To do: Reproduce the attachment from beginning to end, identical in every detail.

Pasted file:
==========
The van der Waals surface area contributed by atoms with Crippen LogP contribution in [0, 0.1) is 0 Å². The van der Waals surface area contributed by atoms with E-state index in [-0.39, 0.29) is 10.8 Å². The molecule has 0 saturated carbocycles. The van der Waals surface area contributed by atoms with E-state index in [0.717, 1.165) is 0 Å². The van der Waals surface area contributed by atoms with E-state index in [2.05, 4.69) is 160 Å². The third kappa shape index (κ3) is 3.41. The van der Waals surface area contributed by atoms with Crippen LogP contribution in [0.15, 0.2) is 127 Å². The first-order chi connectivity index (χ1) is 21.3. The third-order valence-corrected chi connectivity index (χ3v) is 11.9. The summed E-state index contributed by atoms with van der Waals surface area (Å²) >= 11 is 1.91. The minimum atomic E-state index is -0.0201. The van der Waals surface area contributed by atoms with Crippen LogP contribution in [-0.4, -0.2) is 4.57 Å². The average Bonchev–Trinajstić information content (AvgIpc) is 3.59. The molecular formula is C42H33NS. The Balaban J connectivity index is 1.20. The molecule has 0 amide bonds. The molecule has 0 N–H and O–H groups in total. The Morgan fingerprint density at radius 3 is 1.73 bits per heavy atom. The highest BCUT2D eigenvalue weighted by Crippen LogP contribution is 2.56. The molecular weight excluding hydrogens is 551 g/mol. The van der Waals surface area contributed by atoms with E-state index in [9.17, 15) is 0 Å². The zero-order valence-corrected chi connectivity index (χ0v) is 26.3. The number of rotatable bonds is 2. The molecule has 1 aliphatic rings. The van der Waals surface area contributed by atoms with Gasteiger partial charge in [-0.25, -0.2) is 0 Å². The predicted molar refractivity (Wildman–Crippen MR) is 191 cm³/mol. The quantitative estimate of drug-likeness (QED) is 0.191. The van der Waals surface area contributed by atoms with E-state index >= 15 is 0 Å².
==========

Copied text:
The van der Waals surface area contributed by atoms with Crippen LogP contribution in [0, 0.1) is 0 Å². The van der Waals surface area contributed by atoms with E-state index in [-0.39, 0.29) is 10.8 Å². The molecule has 0 saturated carbocycles. The van der Waals surface area contributed by atoms with E-state index in [0.717, 1.165) is 0 Å². The van der Waals surface area contributed by atoms with E-state index in [2.05, 4.69) is 160 Å². The third kappa shape index (κ3) is 3.41. The van der Waals surface area contributed by atoms with Crippen LogP contribution in [0.15, 0.2) is 127 Å². The first-order chi connectivity index (χ1) is 21.3. The third-order valence-corrected chi connectivity index (χ3v) is 11.9. The summed E-state index contributed by atoms with van der Waals surface area (Å²) >= 11 is 1.91. The minimum atomic E-state index is -0.0201. The van der Waals surface area contributed by atoms with Crippen LogP contribution in [-0.4, -0.2) is 4.57 Å². The average Bonchev–Trinajstić information content (AvgIpc) is 3.59. The molecular formula is C42H33NS. The Balaban J connectivity index is 1.20. The molecule has 0 amide bonds. The molecule has 0 N–H and O–H groups in total. The Morgan fingerprint density at radius 3 is 1.73 bits per heavy atom. The highest BCUT2D eigenvalue weighted by Crippen LogP contribution is 2.56. The molecular weight excluding hydrogens is 551 g/mol. The van der Waals surface area contributed by atoms with E-state index in [9.17, 15) is 0 Å². The zero-order valence-corrected chi connectivity index (χ0v) is 26.3. The number of rotatable bonds is 2. The molecule has 1 aliphatic rings. The van der Waals surface area contributed by atoms with Gasteiger partial charge in [-0.25, -0.2) is 0 Å². The predicted molar refractivity (Wildman–Crippen MR) is 191 cm³/mol. The quantitative estimate of drug-likeness (QED) is 0.191. The van der Waals surface area contributed by atoms with E-state index >= 15 is 0 Å².